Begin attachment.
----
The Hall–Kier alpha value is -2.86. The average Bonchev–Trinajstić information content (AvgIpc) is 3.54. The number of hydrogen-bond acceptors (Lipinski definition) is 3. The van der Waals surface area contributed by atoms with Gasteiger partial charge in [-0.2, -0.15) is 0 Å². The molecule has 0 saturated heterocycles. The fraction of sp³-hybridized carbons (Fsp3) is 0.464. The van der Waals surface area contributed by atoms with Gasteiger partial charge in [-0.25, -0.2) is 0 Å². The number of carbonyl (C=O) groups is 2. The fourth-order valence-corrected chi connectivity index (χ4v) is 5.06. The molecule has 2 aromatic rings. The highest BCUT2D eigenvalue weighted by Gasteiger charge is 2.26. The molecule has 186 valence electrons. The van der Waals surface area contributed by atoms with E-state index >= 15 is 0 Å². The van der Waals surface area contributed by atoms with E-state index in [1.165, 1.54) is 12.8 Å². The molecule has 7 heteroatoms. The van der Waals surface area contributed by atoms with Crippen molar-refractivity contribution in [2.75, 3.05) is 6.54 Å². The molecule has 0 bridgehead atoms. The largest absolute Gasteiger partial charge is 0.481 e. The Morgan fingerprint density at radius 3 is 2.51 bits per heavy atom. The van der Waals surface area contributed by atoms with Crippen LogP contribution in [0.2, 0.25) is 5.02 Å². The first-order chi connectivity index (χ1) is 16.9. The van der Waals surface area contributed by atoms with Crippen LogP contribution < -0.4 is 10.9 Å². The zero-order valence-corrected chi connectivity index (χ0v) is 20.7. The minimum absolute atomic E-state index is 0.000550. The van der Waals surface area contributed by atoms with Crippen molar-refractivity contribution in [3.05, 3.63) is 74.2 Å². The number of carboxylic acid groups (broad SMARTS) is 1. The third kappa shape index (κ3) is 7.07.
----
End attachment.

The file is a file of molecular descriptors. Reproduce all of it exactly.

The Hall–Kier alpha value is -2.86. The average Bonchev–Trinajstić information content (AvgIpc) is 3.54. The number of hydrogen-bond acceptors (Lipinski definition) is 3. The van der Waals surface area contributed by atoms with Gasteiger partial charge in [-0.2, -0.15) is 0 Å². The molecule has 0 saturated heterocycles. The fraction of sp³-hybridized carbons (Fsp3) is 0.464. The van der Waals surface area contributed by atoms with Gasteiger partial charge in [-0.25, -0.2) is 0 Å². The number of carbonyl (C=O) groups is 2. The fourth-order valence-corrected chi connectivity index (χ4v) is 5.06. The molecule has 2 aromatic rings. The highest BCUT2D eigenvalue weighted by Gasteiger charge is 2.26. The molecule has 186 valence electrons. The van der Waals surface area contributed by atoms with E-state index >= 15 is 0 Å². The van der Waals surface area contributed by atoms with E-state index in [1.165, 1.54) is 12.8 Å². The molecule has 7 heteroatoms. The van der Waals surface area contributed by atoms with Crippen molar-refractivity contribution in [2.75, 3.05) is 6.54 Å². The molecule has 0 bridgehead atoms. The largest absolute Gasteiger partial charge is 0.481 e. The Morgan fingerprint density at radius 3 is 2.51 bits per heavy atom. The van der Waals surface area contributed by atoms with Crippen LogP contribution in [0.2, 0.25) is 5.02 Å². The first-order chi connectivity index (χ1) is 16.9. The van der Waals surface area contributed by atoms with Crippen LogP contribution < -0.4 is 10.9 Å². The zero-order valence-corrected chi connectivity index (χ0v) is 20.7. The minimum absolute atomic E-state index is 0.000550. The van der Waals surface area contributed by atoms with Crippen molar-refractivity contribution in [3.05, 3.63) is 74.2 Å². The number of carboxylic acid groups (broad SMARTS) is 1. The third kappa shape index (κ3) is 7.07.